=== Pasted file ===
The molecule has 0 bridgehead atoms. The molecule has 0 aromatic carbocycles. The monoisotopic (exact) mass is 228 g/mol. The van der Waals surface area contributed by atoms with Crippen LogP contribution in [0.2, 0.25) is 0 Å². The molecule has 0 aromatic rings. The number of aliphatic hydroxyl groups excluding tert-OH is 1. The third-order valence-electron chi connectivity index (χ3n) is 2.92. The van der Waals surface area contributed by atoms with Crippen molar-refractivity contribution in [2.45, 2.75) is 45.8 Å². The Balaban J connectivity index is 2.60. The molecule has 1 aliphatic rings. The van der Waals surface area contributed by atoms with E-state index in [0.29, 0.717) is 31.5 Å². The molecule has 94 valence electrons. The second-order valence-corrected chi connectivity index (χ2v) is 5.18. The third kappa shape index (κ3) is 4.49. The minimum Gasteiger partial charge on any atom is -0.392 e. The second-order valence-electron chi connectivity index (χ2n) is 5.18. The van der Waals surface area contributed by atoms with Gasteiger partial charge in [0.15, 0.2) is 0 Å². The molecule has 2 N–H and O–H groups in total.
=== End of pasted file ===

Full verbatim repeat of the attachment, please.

The molecule has 0 bridgehead atoms. The molecule has 0 aromatic carbocycles. The monoisotopic (exact) mass is 228 g/mol. The van der Waals surface area contributed by atoms with Crippen LogP contribution in [0.2, 0.25) is 0 Å². The molecule has 0 aromatic rings. The number of aliphatic hydroxyl groups excluding tert-OH is 1. The third-order valence-electron chi connectivity index (χ3n) is 2.92. The van der Waals surface area contributed by atoms with Crippen molar-refractivity contribution in [2.45, 2.75) is 45.8 Å². The Balaban J connectivity index is 2.60. The molecule has 1 aliphatic rings. The van der Waals surface area contributed by atoms with E-state index in [0.29, 0.717) is 31.5 Å². The molecule has 94 valence electrons. The second-order valence-corrected chi connectivity index (χ2v) is 5.18. The third kappa shape index (κ3) is 4.49. The minimum Gasteiger partial charge on any atom is -0.392 e. The second-order valence-electron chi connectivity index (χ2n) is 5.18. The van der Waals surface area contributed by atoms with Gasteiger partial charge in [0.15, 0.2) is 0 Å². The molecule has 2 N–H and O–H groups in total.